Phase I of the Studsvik Cladding Integrity Project (SCIP) started in July 2004 and was completed in June 2009. It utilised the hot cell facilities and expertise available at the Swedish Studsvik establishment in order to assess material properties and determine conditions that can lead to fuel failures.
A second phase of this project (SCIP-2) started in July 2009 and built on the considerable knowledge generated in the previous SCIP programme. The goal of the project was to generate high quality experimental data to improve the understanding of the dominant failure mechanisms for water reactor fuels and devise means for reducing fuel failures. The major focus was on cladding failures that were caused by pellet-cladding mechanical interaction, especially stress corrosion and hydrogen-assisted fracture mechanisms, as well as on the propagation of cladding cracks. The project aimed to achieve results of general applicability (i.e. not restricted to a particular fuel design, fabrication specification or operating condition). The results could consequently be used in solving a wider spectrum of problems and be applied to different cases. It also aimed to achieve experimental efficiency through the judicious use of a combination of experimental and theoretical techniques and approaches.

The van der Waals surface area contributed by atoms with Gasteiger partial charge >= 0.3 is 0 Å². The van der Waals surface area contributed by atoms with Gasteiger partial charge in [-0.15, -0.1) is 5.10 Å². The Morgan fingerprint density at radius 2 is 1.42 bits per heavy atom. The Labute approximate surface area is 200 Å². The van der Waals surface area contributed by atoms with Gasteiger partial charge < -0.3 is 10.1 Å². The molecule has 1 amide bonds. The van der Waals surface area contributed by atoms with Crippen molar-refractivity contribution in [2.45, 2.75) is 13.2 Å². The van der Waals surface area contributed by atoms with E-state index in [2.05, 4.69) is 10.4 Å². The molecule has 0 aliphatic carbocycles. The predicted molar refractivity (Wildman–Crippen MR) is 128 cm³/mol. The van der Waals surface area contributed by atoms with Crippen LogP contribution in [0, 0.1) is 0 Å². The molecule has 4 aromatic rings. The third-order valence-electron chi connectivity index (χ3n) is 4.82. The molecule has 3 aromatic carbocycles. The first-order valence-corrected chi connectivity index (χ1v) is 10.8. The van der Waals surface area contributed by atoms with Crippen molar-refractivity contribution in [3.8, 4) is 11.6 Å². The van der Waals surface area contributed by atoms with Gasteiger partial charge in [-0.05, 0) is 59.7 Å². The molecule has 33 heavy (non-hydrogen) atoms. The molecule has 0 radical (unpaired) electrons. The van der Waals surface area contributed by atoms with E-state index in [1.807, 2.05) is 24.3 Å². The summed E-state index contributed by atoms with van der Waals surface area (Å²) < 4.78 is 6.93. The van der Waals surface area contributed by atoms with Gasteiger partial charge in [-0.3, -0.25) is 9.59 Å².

The nuclear fuel failure mechanisms studied in SCIP-2 were as follows:
The project was supported by safety organisations, research laboratories and industry from the following countries: Czech Republic, Finland, France, Germany, Japan, Norway, Korea, Russian Federation, Spain, Sweden, Switzerland, the United Kingdom and the United States.
July 2009 to June 2014
SEK 15 million (about EUR 1.5 million) per year. Swedish parties covered 50% of this cost.
Last updated: 30 October 2014